THE PROS & CONS
- What’s Good: Lively performance, handsome roadster looks
- What’s Bad: Tight interior confines, tiny trunk
If there’s a car whose purchase is driven almost exclusively by emotion, it is the roadster.
They’re low to the ground with convertible roofs, rear-wheel drive (usually) and can be had with a manual transmission (also usually), and they look great. Rare is the roadster that isn’t sexy. It’s practically woven into their DNA.
There are drawbacks of course. Most of these cars have cramped interiors, small trunks and don’t make a great deal of sense outside of summer, especially in Canada.
But when you’re putting your money down on one, you’re not usually doing so in January. It’s usually summer, say July for instance. And in our nation’s warmest month, when summer driving is a cherished activity, it feels like a slam-dunk purchase.
Recently, I drove such a car: a 2019 Fiat 124 Spider. It’s an interesting car of mixed DNA, a product of a technical partnership between Fiat Chrysler Automobiles (FCA) and Mazda, but I’ll get to that. First, a bit of background on the Spider nameplate.
Fiat Spider 101
The first Fiat Spider was designed by Italian coachbuilder Pininfarina and introduced in 1966 as the 124 Sport Spider. A coupe and sedan were also available in Europe, but only the coupe and roadster were sold in North America.
These Spiders were not exactly performance beasts, although the 4-cylinder engine powering them gradually grew over the car’s production run. The original naturally aspirated 1.4L 4-cylinder produced just 89 horsepower in 1966, but it grew to 1.6L (107 hp) in 1970, 1.75L (116 hp) in 1974 and finally to 2.0L in 1979, at which point Fiat changed the car’s name to Spider 2000.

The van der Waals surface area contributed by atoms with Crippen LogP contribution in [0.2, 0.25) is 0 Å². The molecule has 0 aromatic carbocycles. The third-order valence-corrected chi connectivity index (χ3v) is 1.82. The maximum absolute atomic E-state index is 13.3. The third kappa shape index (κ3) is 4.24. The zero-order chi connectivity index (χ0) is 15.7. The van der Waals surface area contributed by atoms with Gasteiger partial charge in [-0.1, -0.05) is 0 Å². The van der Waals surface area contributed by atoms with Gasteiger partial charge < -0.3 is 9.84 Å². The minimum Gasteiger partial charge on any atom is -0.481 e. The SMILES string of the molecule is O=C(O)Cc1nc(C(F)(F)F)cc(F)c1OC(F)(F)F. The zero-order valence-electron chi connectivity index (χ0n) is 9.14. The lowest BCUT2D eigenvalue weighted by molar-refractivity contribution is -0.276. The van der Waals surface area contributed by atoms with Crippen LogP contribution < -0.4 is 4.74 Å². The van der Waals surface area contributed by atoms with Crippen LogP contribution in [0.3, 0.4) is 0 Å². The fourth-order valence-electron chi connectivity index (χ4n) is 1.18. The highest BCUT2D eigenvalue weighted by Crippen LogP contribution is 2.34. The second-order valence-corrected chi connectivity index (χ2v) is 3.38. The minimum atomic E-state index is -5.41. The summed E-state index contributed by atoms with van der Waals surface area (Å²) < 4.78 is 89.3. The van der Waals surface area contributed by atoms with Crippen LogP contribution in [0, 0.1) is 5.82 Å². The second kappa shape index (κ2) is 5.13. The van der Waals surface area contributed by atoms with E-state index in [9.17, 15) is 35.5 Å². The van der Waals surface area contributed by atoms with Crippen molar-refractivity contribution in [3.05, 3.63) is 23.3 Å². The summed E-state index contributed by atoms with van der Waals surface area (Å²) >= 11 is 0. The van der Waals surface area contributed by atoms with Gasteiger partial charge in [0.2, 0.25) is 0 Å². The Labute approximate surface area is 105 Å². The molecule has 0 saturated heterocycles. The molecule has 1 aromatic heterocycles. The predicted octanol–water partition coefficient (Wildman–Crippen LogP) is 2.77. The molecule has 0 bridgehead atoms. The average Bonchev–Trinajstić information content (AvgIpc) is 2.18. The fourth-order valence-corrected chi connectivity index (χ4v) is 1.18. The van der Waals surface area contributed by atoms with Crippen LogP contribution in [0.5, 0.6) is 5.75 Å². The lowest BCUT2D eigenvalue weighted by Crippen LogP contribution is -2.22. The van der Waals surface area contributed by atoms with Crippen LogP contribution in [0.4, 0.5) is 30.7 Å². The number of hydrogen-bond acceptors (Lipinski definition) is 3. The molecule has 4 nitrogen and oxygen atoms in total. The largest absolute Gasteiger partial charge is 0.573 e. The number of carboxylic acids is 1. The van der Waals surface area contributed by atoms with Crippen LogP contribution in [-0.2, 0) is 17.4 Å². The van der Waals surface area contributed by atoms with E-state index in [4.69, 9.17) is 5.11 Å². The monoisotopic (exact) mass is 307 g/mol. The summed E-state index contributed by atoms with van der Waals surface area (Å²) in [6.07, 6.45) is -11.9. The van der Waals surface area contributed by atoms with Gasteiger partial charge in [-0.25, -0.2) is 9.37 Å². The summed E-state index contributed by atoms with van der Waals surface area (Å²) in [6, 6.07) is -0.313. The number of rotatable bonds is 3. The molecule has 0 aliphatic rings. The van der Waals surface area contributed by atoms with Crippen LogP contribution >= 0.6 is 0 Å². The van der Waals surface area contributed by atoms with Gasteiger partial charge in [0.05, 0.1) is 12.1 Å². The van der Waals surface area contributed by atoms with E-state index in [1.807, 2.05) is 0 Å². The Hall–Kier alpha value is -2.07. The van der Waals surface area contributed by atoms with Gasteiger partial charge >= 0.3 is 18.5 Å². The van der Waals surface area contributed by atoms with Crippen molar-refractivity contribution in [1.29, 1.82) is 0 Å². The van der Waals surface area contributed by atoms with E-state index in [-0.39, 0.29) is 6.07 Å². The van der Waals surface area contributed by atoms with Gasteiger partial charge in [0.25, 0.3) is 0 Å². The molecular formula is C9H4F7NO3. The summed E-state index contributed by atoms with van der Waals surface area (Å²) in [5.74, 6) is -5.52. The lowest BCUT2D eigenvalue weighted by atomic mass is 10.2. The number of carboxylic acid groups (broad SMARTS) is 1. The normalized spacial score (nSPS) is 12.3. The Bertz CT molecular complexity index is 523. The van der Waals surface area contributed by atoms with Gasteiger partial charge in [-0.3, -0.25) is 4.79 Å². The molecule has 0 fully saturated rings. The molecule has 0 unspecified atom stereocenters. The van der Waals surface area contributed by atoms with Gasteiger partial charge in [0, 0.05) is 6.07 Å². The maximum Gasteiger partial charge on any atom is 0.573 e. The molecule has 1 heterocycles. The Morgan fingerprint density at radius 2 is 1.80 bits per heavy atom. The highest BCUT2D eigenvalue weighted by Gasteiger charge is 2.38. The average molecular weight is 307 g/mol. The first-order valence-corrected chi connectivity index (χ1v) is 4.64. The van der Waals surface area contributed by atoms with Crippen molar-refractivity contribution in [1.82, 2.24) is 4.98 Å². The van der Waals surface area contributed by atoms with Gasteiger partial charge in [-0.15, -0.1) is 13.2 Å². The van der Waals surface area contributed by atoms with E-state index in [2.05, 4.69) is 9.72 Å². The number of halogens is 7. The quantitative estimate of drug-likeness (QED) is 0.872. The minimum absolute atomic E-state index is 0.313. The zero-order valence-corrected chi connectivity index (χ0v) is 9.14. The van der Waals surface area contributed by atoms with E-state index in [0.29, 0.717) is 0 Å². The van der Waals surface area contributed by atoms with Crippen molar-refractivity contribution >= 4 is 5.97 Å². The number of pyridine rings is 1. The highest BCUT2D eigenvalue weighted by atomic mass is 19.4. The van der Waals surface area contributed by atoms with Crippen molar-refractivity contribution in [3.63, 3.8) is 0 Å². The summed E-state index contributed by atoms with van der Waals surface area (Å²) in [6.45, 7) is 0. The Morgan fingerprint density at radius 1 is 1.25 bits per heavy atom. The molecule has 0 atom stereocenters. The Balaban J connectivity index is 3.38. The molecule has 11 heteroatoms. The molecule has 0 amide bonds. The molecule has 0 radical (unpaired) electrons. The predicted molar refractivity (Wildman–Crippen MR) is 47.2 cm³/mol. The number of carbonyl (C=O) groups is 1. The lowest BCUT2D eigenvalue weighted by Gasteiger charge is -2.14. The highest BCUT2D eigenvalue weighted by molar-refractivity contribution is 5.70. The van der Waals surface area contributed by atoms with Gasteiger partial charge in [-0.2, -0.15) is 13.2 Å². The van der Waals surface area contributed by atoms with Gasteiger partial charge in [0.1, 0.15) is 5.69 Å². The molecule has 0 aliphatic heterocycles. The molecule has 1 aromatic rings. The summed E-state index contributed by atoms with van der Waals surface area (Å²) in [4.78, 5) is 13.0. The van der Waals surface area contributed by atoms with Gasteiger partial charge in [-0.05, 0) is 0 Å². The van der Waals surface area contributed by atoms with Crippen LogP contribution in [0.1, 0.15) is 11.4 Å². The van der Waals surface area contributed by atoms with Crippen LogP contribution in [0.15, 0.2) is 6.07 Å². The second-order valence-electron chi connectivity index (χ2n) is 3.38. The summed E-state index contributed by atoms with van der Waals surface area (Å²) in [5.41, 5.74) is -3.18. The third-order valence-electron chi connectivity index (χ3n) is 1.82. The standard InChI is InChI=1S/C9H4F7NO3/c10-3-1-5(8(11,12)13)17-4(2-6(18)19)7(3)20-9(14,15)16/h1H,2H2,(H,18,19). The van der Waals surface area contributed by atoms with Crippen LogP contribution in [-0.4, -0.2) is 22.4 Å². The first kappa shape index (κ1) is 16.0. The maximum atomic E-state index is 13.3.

Peak output from Spiders of this vintage hit 102 hp in 1981. North American-spec models came with a standard 5-speed manual, with a GM-sourced 3-speed automatic available as an option.
Fiat production of the Spider 2000 ended in 1981, and Pininfarina took over for the 1982 model year. From 1983 to 1985, the Spider Azzura (Spidereuropa in Europe) was imported to North America before Pininfarina retired it at the end of the ’85 model year.
Don’t call me Fiata
After lying dormant for 30 years, the Spider name was resurrected at the 2015 Los Angeles Auto Show with the reveal of the all-new Fiat 124 Spider, which went on sale as a 2016 model. Unlike its ancestor, the new car is based on a shared platform.
The 124 Spider and fourth-generation Mazda MX-5 are built on the same basic architecture, but Fiat supplies its own engine (see below), bodywork and some interior details, such as seats. Its 6-speed manual transmission is supplied by Mazda, however, as is the roof, centre stack and other interior trim pieces. Put it this way, if you’ve driven a late-model MX-5, the 124 Spider’s interior will look familiar. The 124 Spider is also built alongside the MX-5 at Mazda’s Hiroshima plant in Japan.
In terms of the models, there are three: Classica, Lusso and Abarth. Power is derived from a 1.4 MultiAir turbocharged 4-cylinder (160 hp / 184-lb-ft.) that’s paired with either a 6-speed manual or 6-speed automatic that drives the rear wheels. Power output is slightly greater in the performance oriented Abarth (164 hp), and comes with 17-inch wheels, more aggressive Bridgestone Potenza rubber, Bilstein performance suspension and can be optioned with Brembo brakes.
For the purposes of this review, FCA Canada loaned me a Hypnotique Red Abarth tester that comes outfitted with a load of extras. Among these are leather-faced seats with the word Abarth stitched into them ($1,295), Brembo brakes ($1,995), and a hand-painted black heritage racing stripe ($2,995).